The International Criminal Court (ICC) [official website] Chief Prosecutor Luis Moreno-Ocampo [official profile] said Wednesday that he will seek an investigation [statement] into the Ivory Coast [BBC backgrounder; JURIST news archive] on Thursday. Last week, Ocampo issued a public notice [text] for victims of violence in the Ivory Coast to give statements and advise if the ICC should proceed with a formal investigation, although in May he said he had submitted a request [JURIST reports]. Last month, President Alassane Ouattara [BBC profile] asked the ICC to launch an investigation [JURIST report] into alleged crimes committed as a result of the disputed presidential elections last November. Violence has been ongoing since last year's disputed election, with factions of Ouattara and ousted former president Laurent Gbagbo [BBC profile] still engaging in retaliatory killings [JURIST report].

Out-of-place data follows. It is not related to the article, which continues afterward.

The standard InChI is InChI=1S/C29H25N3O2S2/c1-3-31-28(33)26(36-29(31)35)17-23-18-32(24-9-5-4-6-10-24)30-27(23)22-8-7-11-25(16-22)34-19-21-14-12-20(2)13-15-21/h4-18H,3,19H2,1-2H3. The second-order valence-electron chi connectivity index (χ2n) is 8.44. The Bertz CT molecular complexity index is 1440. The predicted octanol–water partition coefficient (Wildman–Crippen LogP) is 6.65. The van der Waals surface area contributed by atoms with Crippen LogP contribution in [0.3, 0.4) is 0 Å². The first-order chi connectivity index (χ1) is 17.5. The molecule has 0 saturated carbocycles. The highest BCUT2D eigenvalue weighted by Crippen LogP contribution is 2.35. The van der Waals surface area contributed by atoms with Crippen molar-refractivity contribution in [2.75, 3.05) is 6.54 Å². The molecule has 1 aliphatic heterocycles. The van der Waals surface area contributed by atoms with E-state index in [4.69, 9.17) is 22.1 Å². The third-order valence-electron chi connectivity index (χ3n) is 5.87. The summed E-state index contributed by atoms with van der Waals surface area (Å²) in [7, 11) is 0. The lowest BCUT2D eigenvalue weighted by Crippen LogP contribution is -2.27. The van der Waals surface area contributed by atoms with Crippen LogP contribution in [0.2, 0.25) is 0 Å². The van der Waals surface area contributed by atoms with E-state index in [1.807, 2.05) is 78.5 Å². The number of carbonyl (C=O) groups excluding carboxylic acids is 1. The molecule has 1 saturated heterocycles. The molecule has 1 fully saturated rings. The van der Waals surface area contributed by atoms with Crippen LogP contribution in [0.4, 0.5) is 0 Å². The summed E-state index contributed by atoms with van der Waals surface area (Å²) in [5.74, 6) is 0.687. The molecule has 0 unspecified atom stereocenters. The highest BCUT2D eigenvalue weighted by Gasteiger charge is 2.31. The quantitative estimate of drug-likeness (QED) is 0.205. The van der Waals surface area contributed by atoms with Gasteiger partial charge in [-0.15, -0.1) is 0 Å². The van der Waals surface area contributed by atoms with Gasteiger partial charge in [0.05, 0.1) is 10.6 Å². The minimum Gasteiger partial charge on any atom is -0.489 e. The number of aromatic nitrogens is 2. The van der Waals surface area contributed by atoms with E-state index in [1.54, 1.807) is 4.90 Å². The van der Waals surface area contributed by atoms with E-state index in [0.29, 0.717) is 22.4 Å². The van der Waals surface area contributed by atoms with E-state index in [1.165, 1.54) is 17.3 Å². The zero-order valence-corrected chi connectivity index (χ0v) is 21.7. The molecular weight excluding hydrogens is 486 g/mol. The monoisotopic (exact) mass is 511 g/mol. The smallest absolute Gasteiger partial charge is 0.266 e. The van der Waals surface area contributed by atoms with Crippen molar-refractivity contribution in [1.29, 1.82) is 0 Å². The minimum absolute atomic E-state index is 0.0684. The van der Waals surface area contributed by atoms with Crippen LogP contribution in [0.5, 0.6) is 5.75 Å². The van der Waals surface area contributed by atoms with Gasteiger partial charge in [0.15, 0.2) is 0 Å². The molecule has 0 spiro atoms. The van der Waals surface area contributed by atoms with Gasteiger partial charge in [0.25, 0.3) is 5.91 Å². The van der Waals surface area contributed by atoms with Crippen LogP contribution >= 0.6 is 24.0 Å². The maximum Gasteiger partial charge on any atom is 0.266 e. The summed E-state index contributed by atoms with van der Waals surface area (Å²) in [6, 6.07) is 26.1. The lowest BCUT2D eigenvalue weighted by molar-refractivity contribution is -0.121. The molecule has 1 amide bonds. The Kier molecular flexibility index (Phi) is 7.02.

The Ivory Coast announced it would establish a commission [JURIST report] earlier this month, to investigate alleged crimes committed as a result of the disputed presidential elections last November. Thsi investigation may take up to two years [Reuters Africa]. An official for the International Commission of Inquiry called for an investigation [JURIST report] into Ouattara and his forces' continuing attacks against supporters of Gbagbo earlier this month. In April, Human Rights Watch urged Ouattara to conduct an investigation [JURIST report] into alleged atrocities carried out by his forces in its attempts to secure the presidency. According to the report, the pro-Ouattara forces, known as the Republican Forces of the Ivory Coast, killed more than 100 civilians, raped at least 20 supporters of Gbagbo and burned at least 10 villages in March. Also in April, the International Committee of the Red Cross (ICRC) [official website] reported the deaths of at least 800 civilians [JURIST report] in the Ivory Coast town of Duekoue as a result of intercommunal violence.